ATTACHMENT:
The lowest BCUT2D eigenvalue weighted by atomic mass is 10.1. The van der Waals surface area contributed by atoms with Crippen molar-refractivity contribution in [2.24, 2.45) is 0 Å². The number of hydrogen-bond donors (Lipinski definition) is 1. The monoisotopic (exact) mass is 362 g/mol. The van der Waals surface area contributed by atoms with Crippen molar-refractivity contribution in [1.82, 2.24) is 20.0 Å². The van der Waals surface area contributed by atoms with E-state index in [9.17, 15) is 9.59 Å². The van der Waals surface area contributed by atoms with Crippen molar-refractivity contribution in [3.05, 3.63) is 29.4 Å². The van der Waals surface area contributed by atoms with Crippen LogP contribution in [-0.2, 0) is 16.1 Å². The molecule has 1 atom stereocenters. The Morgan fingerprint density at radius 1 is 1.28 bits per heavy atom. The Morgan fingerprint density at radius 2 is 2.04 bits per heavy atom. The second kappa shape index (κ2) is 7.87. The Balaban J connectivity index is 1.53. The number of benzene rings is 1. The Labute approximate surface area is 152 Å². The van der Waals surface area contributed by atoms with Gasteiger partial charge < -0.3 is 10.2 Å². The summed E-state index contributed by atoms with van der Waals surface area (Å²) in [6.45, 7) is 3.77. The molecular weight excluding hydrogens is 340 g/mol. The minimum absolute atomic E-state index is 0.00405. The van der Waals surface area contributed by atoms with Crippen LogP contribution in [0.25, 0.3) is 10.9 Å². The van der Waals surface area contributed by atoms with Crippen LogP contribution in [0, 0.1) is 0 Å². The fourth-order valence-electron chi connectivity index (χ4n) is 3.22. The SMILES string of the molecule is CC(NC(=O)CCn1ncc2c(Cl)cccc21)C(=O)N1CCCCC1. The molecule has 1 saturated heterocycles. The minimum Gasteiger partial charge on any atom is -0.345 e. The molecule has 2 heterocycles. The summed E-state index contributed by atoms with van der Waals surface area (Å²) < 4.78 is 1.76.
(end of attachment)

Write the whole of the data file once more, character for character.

The lowest BCUT2D eigenvalue weighted by atomic mass is 10.1. The van der Waals surface area contributed by atoms with Crippen molar-refractivity contribution in [2.24, 2.45) is 0 Å². The number of hydrogen-bond donors (Lipinski definition) is 1. The monoisotopic (exact) mass is 362 g/mol. The van der Waals surface area contributed by atoms with Crippen molar-refractivity contribution in [1.82, 2.24) is 20.0 Å². The van der Waals surface area contributed by atoms with E-state index in [9.17, 15) is 9.59 Å². The van der Waals surface area contributed by atoms with Crippen molar-refractivity contribution in [3.05, 3.63) is 29.4 Å². The van der Waals surface area contributed by atoms with Crippen LogP contribution in [-0.2, 0) is 16.1 Å². The molecule has 1 atom stereocenters. The Morgan fingerprint density at radius 1 is 1.28 bits per heavy atom. The Morgan fingerprint density at radius 2 is 2.04 bits per heavy atom. The second kappa shape index (κ2) is 7.87. The Balaban J connectivity index is 1.53. The number of benzene rings is 1. The Labute approximate surface area is 152 Å². The van der Waals surface area contributed by atoms with Gasteiger partial charge < -0.3 is 10.2 Å². The summed E-state index contributed by atoms with van der Waals surface area (Å²) in [6.45, 7) is 3.77. The molecular weight excluding hydrogens is 340 g/mol. The minimum absolute atomic E-state index is 0.00405. The van der Waals surface area contributed by atoms with Crippen LogP contribution in [0.25, 0.3) is 10.9 Å². The van der Waals surface area contributed by atoms with Crippen LogP contribution in [0, 0.1) is 0 Å². The fourth-order valence-electron chi connectivity index (χ4n) is 3.22. The SMILES string of the molecule is CC(NC(=O)CCn1ncc2c(Cl)cccc21)C(=O)N1CCCCC1. The molecule has 1 saturated heterocycles. The minimum Gasteiger partial charge on any atom is -0.345 e. The molecule has 2 heterocycles. The summed E-state index contributed by atoms with van der Waals surface area (Å²) < 4.78 is 1.76.